“Right now, because it’s doing so well, we’ve had to really restrict where we’ve shipped it,” Hellendrung says. (Del’s Rhode Island Hard Tea is currently distributed in nine states, with more markets soon to follow.) “We’re producing a lot more in August and September and we’ll be able to release it full-throttle in September,” Hellendrung adds.
Learning from Non-Alcoholic Beverage Preferences
Tea is not the only non-alcoholic beverage to receive the spiked treatment in the wake of hard seltzer’s success. Many producers have also turned to lemonade and limeade (such as Crook & Marker and LQD), while others are instead adding ABV to coffee and kombucha.
A skeptical take on this trend could be that these brands are hoping for success by virtue of the now- recognizable “hard” moniker. But many producers say there’s strong evidence in the non-alcoholic RTD space to suggest that tea is a particularly potent candidate for spiking.
In July, Pabst Blue Ribbon (PBR) introduced a 100-calorie, peach-flavored hard tea following in-depth consumer research and over a year of development. “The non-alcoholic iced tea category gives us some clues about consumer preferences,” says John Newhouse, PBR’s brand manager. “In our research, we learned that over one-third of millennial and Gen Z consumers would be interested in trying a sparkling tea drink, especially if it contained a lot less sugar than the best-selling teas on the market.”
Newhouse continues: “The hard seltzer segment is obviously booming and here to stay, so better-for-you alcoholic drinks are proving to have a lasting place in the market. Compiling all of these data points gave us confidence that our lower-calorie, bubbly hard tea could gain traction.”
New York-based entrepreneur Kyle Cooke was also inspired by the popularity of non-alcoholic iced teas when starting his hard tea and spritz cocktail brand Loverboy in 2018. “For me, there’s a huge opportunity for hard tea because if you go into a supermarket or a grocery store, there’s an entire cooler dedicated to ready-to-drink, non-alcoholic tea products,” Cooke says. In contrast, when you browse the alcohol section, there’s “basically one [tea] option,” he adds.
“Twisted Tea has 93 percent of the hard tea market share and it’s gone uncontested for 20 years,” Cooke says. Not only does this prove that tea can succeed as an alcoholic beverage, it also offers a previously untapped opportunity.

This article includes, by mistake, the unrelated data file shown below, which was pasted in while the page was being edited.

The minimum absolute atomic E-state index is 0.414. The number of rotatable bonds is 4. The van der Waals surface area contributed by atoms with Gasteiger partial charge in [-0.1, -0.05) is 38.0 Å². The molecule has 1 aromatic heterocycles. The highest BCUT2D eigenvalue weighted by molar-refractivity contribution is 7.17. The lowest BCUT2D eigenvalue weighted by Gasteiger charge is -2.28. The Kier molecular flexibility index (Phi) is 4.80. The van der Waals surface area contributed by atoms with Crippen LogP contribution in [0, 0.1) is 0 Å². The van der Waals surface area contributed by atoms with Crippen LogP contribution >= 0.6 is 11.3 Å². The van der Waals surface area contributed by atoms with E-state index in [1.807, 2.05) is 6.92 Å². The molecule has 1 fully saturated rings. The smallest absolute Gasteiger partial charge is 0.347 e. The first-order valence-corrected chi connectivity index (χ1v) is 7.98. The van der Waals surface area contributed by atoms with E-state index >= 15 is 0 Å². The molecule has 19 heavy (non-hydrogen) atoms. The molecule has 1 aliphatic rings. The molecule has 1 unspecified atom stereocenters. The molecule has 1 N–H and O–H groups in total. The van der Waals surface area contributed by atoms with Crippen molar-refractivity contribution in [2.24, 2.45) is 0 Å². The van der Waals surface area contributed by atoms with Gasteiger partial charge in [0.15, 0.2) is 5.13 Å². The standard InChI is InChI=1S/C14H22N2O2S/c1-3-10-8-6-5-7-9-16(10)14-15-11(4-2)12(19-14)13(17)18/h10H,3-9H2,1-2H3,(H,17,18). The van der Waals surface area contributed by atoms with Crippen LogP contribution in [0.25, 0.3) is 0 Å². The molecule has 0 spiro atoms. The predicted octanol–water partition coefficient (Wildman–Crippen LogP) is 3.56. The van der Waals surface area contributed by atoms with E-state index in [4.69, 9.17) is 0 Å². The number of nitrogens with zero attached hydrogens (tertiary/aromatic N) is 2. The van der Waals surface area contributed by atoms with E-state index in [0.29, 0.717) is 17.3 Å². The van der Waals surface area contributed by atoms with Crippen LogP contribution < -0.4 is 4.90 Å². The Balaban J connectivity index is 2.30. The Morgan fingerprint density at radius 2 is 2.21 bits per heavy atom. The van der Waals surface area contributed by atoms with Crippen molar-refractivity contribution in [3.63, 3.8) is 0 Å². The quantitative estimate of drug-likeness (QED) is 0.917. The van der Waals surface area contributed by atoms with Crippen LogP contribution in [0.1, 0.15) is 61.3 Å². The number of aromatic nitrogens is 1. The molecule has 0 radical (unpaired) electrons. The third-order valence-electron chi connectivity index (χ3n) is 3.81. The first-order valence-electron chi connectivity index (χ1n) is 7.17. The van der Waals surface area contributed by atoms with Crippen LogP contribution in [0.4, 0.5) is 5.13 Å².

Given Twisted Tea’s high-calorie and high-sugar formula, it’s safe to assume that it’s not traditional hard seltzer drinkers who have driven hard tea’s growth in recent years. But with an increasing number of low-calorie options in the segment, such as Loverboy, LQD, and PBR, hard seltzer drinkers could be tempted to switch to hard tea. And with consumers’ healthy perception of tea, a spiked version could perhaps be even better placed than hard seltzer to succeed as a “better-for-you” alcoholic beverage. “That was really the genesis of Loverboy,” Cooke says.
The Future of the “Beyond Beer” Space
The combination of hard tea’s stronger flavors, the popularity of non-alcoholic iced teas, and our perception of tea as “healthy,” make it a compelling contender to compete with hard seltzer. But with the former’s head start in the market, can hard tea ever approach the status of spiked sparkling water, or incite the cultural phenomenon that spawned viral memes and YouTube videos? Some producers say, yes.
“Sparkling water is a $22 billion category right now. Iced tea is a $24.5 billion category,” says Jennie Ripps, co-founder of Owl’s Brew, a New York-based company partially funded by AB InBev’s venture capital arm, ZX Ventures. Owl’s Brew offers low-calorie canned “boozy teas,” as well as tea-based, non-alcoholic cocktail mixers. “If you look at that, and look at where spiked seltzer is now, I believe [hard tea] will be a major, major category,” she says.
Owl’s Brew co-founder Maria Littlefield adds, “Over the years, we’ve seen a lot of trends that started non-alc transfer over to alcohol four or five years later.”
For Crook & Marker’s Goodfellow, the question is not whether hard tea can compete with hard seltzer, but whether a range of “better-for-you” spiked drinks — seltzer, tea, lemonade, and low-alcohol canned cocktails — can one day compete as a combined category.
“I truly believe that when the history books are written, 2019 will be the year that everybody woke up to the emerging ‘better-for-you’ alcohol category,” he says. “But 2020 [will be] the beginning of its true maturation into a multifaceted category. Just like any mature category, such as beer, there’s room for everyone in that scenario.”